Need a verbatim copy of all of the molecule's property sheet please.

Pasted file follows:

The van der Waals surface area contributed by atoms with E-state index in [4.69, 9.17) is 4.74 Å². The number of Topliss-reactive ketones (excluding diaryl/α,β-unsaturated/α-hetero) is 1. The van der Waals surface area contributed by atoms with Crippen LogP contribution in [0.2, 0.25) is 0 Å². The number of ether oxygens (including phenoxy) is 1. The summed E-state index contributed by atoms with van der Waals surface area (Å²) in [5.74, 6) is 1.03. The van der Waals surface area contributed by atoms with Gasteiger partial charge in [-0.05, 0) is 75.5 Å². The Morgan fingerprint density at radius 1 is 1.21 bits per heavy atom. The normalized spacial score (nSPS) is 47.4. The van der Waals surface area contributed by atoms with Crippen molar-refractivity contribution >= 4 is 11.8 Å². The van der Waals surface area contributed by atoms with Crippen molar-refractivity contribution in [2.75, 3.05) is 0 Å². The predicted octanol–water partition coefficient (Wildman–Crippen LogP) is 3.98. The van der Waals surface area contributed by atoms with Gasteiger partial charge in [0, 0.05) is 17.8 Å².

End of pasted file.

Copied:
The van der Waals surface area contributed by atoms with E-state index in [4.69, 9.17) is 4.74 Å². The number of Topliss-reactive ketones (excluding diaryl/α,β-unsaturated/α-hetero) is 1. The van der Waals surface area contributed by atoms with Crippen LogP contribution in [0.2, 0.25) is 0 Å². The number of ether oxygens (including phenoxy) is 1. The summed E-state index contributed by atoms with van der Waals surface area (Å²) in [5.74, 6) is 1.03. The van der Waals surface area contributed by atoms with Gasteiger partial charge in [-0.05, 0) is 75.5 Å². The Morgan fingerprint density at radius 1 is 1.21 bits per heavy atom. The normalized spacial score (nSPS) is 47.4. The van der Waals surface area contributed by atoms with Crippen molar-refractivity contribution >= 4 is 11.8 Å². The van der Waals surface area contributed by atoms with Crippen molar-refractivity contribution in [2.75, 3.05) is 0 Å². The predicted octanol–water partition coefficient (Wildman–Crippen LogP) is 3.98. The van der Waals surface area contributed by atoms with Gasteiger partial charge in [0, 0.05) is 17.8 Å².